Australia/Israel Review


Palestinians also going to the polls – or are they?

Mar 3, 2021 | Sean Savage

Palestinian employees of the Central Elections Committee in Gaza work to educate and register citizens in preparation for parliamentary and presidential elections (Credit: Abed Rahim Khatib / Shutterstock)
Palestinian employees of the Central Elections Committee in Gaza work to educate and register citizens in preparation for parliamentary and presidential elections (Credit: Abed Rahim Khatib / Shutterstock)

 

Israelis are not the only ones headed to elections in the first half of 2021. Palestinians made headlines recently for an unexpected reason: the announcement of new elections for the first time in 15 years. 

Rival Palestinian factions Hamas and Fatah agreed to an election timetable that will see the first elections held in the West Bank and the Gaza Strip in nearly a generation.

Jonathan Schanzer, Senior Vice President for Research at the Foundation for Defense of Democracies, told JNS that he remains sceptical of the Palestinian announcement.

“Cynics will say that this is another episode of ‘Lucy and the football,’ with the Palestinians gesturing yet again that they are willing to end their internecine conflict, only to later renege,” said Schanzer, referring to the “football gag” in the well-known Charles Shultz “Peanuts” cartoon.

“Optimists will look at this as an opportunity to finally end the Palestinian civil war and return to political unity. I tend to be more of a cynic about this, having observed that the rift has only widened over the years,” he said. “But one can never be sure. It’s the Middle East, after all.”

After a two-day meeting in Cairo, Palestinian factions agreed to an election timetable, and to “respect and accept” the results of the election. Palestinian parliamentary elections are scheduled for May 22, with a presidential vote set to be held on July 31.

In a joint statement issued by Fatah, Hamas and 12 other Palestinian factions, the parties promised to “abide by the timetable” of the elections, allow unrestricted campaigning and establish an “election court” to adjudicate any disputes.

The move by the Palestinians to hold elections this year comes just weeks after US President Joe Biden was sworn in. The Palestinians have pinned their hopes on a more friendly Biden Administration after boycotting the Trump Administration since December 2017, when Jerusalem was recognised as Israel’s capital, with the US embassy moved there nearly six months later in May 2018.

Biden and his top officials have signalled a friendlier approach to the Palestinians, promising to reopen the PLO’s mission in Washington and to restore humanitarian aid to the Palestinians cut by Trump. Yet Biden himself has paid scant attention to the Middle East, particularly the Israeli-Palestinian arena, in the weeks since taking office. 

However, it appears that with elections moving forward, the Palestinians may be attempting to force the Biden Administration to contend with their affairs, especially since it appears that Hamas – a US-designated terror group – will likely make gains in the election.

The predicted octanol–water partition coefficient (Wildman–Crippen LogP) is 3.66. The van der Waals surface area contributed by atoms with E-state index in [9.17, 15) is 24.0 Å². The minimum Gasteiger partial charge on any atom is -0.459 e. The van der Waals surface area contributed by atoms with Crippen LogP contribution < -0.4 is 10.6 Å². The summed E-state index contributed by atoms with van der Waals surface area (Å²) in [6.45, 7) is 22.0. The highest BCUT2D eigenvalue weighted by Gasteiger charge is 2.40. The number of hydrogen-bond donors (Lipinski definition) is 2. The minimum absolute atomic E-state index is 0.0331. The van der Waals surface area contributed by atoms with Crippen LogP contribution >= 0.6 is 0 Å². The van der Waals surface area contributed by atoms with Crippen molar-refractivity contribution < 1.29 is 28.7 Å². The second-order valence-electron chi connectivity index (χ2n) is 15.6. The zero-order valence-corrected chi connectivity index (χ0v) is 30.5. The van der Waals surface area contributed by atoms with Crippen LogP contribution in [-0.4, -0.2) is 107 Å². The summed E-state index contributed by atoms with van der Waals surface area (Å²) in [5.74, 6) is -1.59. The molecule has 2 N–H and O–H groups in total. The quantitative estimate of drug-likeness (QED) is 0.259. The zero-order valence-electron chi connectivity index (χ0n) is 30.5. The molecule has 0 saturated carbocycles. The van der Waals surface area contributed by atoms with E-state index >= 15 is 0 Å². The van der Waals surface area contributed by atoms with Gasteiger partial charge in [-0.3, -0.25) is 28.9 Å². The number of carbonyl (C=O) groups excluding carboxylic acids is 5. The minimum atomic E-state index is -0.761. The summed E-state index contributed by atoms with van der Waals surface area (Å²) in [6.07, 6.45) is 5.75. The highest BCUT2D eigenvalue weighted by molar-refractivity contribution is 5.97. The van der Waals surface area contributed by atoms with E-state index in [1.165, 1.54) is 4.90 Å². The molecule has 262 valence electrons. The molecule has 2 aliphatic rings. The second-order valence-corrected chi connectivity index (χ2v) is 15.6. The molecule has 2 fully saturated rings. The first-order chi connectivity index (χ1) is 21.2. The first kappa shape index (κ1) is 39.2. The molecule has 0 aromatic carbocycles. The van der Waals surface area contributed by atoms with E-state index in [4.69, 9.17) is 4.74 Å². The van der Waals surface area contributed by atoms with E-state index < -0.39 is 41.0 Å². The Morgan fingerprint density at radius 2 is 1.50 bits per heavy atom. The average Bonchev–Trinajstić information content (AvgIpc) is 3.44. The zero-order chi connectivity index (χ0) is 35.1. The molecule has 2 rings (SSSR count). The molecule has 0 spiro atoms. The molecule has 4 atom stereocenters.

“The Biden Administration will undoubtedly welcome elections. Israel will also likely be cautiously supportive,” said Schanzer. “The problem for both is that Hamas could win. This would bring us right back to where we started. It was the concern about a Hamas government that prompted the protracted crisis we have been in for more than a decade.”

 

‘The same obstacles remain’

The last Palestinian elections were held on Jan. 29, 2006. In that election, Hamas won 74 out of 132 parliamentary seats, with Fatah winning 45. Voter turnout was reported to be nearly 75% in Gaza and 73% in the PA-controlled areas of the West Bank.

A Hamas-controlled government, which Fatah refused to join, was sworn in two months later on March 29. The following month, the United States and the European Union suspended aid to the newly installed government due to Hamas’ victory.

By September of that year, Fatah and Hamas announced they would form a unity government, though they failed to agree on its terms. By the end of November, talks were at a dead end. A call by Fatah leader and Palestinian Authority President Mahmoud Abbas in December 2006 for early elections triggered fighting between the factions and by June 2007, Hamas had ousted Fatah officials from the Gaza Strip and taken control of the area, where it remains the de facto government today.

Since then, there have been several attempts to forge unity agreements between Hamas and Fatah, as well as hold elections. However, both sides have not only kept their distance but become bitter enemies, with Fatah cracking down on Hamas activity in the West Bank and Hamas similarly viewing Fatah-aligned factions in Gaza with suspicion.

More importantly, Hamas is still very much engaged in a bitter struggle against Israel with a number of deadly conflicts over the last several years and continued attempts to fire rockets at Israeli civilian populations that threaten to escalate into a wider war.